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Pushing the Filipino Design Envelope

Too often, we don't see what's right in front of our eyes. Whether it be unsung heroes, or entities that are diligently trying to make a difference; it's far easier to notice the self-promoting squeaky wheel, the loud and brash, or the constantly in-your-face. 


 A view of the Design Center workroom

Directly behind the Cultural Center, there's an unassuming one-story structure that quietly houses the Design Center of the Philippines. It exists under the DTI umbrella, and there's an ongoing Designer Competency Development Program that's a wonderful synergy of government, higher education, the private sector, the youth, mentoring, and investing in the future. 

Rhea Matute, the Executive Director of the Design Center has much to be proud about with this program. With Tony Gonzales as Program Mentor, and Josef Crisanto as Program Adviser, they selected 15 students from all over the country to participate in this Program of Industrial Design. Over a 16-month period, these lucky kids undergo phases of Incubation, Apprenticeship & Atelier. Working with successful Design companies who manufacture and/or export, these 15 are given a chance to put a practical spin on all the academic study they have undergone.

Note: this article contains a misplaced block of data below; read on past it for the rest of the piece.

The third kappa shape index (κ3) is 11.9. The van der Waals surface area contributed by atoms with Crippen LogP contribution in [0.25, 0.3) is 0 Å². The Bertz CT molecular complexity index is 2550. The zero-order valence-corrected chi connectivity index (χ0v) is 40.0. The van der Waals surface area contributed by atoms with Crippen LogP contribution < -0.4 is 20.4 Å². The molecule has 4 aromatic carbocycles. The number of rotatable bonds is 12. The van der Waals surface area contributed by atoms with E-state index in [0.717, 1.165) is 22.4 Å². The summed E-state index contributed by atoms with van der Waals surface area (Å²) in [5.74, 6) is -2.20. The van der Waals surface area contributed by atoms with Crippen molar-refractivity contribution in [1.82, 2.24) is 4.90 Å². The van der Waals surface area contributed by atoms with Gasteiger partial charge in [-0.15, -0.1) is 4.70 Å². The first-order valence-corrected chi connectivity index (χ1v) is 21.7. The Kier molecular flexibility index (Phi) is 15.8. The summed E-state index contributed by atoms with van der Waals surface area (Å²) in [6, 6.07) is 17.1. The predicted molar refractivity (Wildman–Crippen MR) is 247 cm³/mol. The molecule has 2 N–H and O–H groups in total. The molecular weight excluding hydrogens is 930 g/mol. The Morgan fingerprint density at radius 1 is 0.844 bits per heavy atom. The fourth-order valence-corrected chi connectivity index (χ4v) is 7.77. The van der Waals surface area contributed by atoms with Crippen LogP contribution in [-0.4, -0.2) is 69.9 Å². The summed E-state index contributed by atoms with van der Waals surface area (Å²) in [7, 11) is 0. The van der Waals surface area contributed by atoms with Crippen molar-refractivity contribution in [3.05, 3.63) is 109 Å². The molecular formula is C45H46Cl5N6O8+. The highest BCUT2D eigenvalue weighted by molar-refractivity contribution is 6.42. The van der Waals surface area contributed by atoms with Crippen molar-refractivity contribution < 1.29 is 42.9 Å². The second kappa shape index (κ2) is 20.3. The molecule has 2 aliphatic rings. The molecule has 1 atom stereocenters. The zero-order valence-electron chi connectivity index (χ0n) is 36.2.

An overhead lamp, table, seat, and lamps from the Design Center exhibit

From Edit- Reworked Designs, the collaboration with CSM


Their ongoing exhibit, Edit: Objects Redesigned, was created with the collaboration of established private sector 'partners' - Prizmic & Brill, Maze, Industrial Edition, CSM Philippines, Inc., and Calfurn. And basically, it signals the end of their Incubation phase. In the exhibit, you'll find their reworking and interpretations of Bordeaux Chairs, the Bowen Table, Rochelle Lamps, Campaign Folding Chairs, Haula Lights, and so on. 

The Reworked Bordeaux Chairs

Via the partnership with Prizmic & Brill, Folding Chairs made of Leather & Fabric

Stepping into their workshop was an eye-opener. There's a corner for sculpting, casting & molding, a section for woodworks, for metalworks, for embroidery, for paper, for pottery–so working with different forms & materials are all part of the education that goes on within the program.

Talking to some of the 15 was like a breath of fresh air - remembering what idealism and sheer excitement for the future were like. Their earnest seriousness and readiness to expand their horizons is infectious. Whether from St. Benilde, UP, Bicol University, or Batanes, they all recognize what sort of opportunity is in their grasp. And kudos to the DTI and the Design Center for bringing this about.

Who knows, the future Kenneth Cobonpue or Budji Layug will come from this batch of youngsters.